World News

Bo Xilai Admits Mistakes in Murder Probe

Ousted Chinese politician Bo Xilai admitted in court Saturday that he made mistakes in responding to reports linking his wife to the 2011 murder of a British businessman. Bo, however, says he did not engage in criminal activity.

Bo, whose corruption trial resumes Sunday, told the court he is "ashamed" of his errors, which he said occurred after his former top aide, Chongqing police chief Wang Lijun, informed him that his wife had killed Briton Neil Heywood.

Bo said he responded to the information by slapping the police chief in the face because he initially thought Wang was trying to frame his wife, Gu Kailai, for the crime. Gu was later convicted of the November 2011 murder and is now serving a life sentence.

Saturday's proceedings included testimony from Wang, who said he fled to the U.S. embassy after his confrontation with Bo, because he feared for his safety.

Bo is also facing corruption charges for allegedly embezzling state funds. He has formally denied stealing $800,000 from a government building project that ended up in his wife's account.

With the proceedings in Jinan closed to Western journalists, reports of trial testimony
come from state media and lengthy trial transcripts posted on Chinese social media.

Bo was removed as party secretary of Chongqing and ousted from the Politburo last year following police chief Wang's reports to U.S. diplomats about the Bo family's involvement in the murder. Wang himself is serving a 15-year prison term for allegedly covering up the Heywood killing.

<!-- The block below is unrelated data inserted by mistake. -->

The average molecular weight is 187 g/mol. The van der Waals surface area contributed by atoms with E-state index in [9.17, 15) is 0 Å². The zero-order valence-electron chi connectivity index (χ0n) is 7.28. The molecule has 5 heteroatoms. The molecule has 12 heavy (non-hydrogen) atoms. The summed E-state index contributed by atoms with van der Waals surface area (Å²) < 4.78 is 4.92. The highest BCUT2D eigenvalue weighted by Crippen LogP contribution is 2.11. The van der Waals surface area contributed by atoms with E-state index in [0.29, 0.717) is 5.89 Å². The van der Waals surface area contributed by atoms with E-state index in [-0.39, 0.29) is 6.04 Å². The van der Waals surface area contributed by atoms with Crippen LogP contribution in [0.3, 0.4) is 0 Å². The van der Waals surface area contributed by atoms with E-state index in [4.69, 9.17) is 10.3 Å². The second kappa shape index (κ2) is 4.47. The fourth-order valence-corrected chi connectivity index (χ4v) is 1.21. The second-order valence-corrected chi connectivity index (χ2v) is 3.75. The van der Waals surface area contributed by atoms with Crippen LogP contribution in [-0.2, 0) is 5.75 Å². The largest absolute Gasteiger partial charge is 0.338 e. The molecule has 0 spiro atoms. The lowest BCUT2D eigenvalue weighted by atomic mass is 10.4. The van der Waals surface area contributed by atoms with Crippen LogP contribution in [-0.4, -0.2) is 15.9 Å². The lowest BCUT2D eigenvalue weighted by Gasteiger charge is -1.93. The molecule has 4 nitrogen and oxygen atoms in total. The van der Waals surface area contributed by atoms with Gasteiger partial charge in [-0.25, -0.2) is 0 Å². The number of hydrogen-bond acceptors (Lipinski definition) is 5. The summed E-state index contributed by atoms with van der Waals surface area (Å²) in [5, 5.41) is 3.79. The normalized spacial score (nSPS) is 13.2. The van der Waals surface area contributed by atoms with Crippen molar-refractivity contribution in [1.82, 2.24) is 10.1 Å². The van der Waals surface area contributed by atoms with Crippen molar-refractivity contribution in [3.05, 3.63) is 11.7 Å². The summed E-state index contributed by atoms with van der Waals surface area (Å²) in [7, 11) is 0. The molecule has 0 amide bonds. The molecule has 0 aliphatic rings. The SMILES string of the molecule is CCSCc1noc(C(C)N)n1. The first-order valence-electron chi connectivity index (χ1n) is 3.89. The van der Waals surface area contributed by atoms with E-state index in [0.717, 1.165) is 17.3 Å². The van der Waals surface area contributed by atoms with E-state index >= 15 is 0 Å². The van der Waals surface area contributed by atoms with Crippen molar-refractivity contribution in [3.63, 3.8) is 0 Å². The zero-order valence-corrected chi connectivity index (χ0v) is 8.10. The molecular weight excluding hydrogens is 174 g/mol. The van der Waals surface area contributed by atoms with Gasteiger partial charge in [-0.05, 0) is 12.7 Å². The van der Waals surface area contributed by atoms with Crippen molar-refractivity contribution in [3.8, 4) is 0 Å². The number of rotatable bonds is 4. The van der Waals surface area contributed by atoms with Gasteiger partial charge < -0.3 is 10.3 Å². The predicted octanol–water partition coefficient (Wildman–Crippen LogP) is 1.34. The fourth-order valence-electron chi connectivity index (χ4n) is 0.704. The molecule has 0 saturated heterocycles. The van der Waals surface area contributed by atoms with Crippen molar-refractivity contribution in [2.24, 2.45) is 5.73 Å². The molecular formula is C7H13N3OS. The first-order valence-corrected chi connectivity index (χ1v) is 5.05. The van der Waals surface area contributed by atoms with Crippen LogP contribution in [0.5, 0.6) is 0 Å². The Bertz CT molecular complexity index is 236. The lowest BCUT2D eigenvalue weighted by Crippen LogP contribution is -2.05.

On Friday, Chinese authorities posted a dramatic video online in which Bo's imprisoned wife said he was aware that a wealthy businessman had given the family a string of expensive gifts, described by prosecutors as bribes. The prerecorded video provided the public's first glimpse of Gu since her sentencing last year.

Analysts say it is almost certain that China's top political leaders decided before Bo's trial even began that he would be found guilty and receive a lengthy prison sentence -- a routine outcome in sensitive political trials in China.

It is not clear when the trial will conclude. But Chinese media reports say a verdict is not expected before early September.

Featured Videos

Your JavaScript is turned off or you have an old version of Adobe's Flash Player. Get the latest Flash player.
Social Media Aids Counter-Terrorism Investigationsi
Katherine Gypson
December 01, 2015 10:06 PM
In the aftermath of the Paris attacks, officials carried out waves of raids and arrests to break up terror cells. As VOA's Katherine Gypson reports, social media can be a key tool for investigators.

Video Social Media Aids Counter-Terrorism Investigations

In the aftermath of the Paris attacks, officials carried out waves of raids and arrests to break up terror cells. As VOA's Katherine Gypson reports, social media can be a key tool for investigators.

Video Russia Marks World AIDS Day With Grim News

While HIV infection rates have steadied or even declined in many European countries, the caseload has grown rapidly in Russia, as VOA's Daniel Schearf reports from Moscow. Over half of the new infections were transmitted through injection drug use.

Video Pakistan Hit Hard by Global Warming

As world leaders meet in Paris to craft a new global agreement aimed at cutting climate-changing greenhouse-gas emissions, many developing countries are watching closely for the final results. While most developing nations contribute much less to global warming than developed countries, they often feel the effects to a disproportionate degree. As Saud Zafar reports from Karachi, one such nation is Pakistan. Aisha Khalid narrates his report.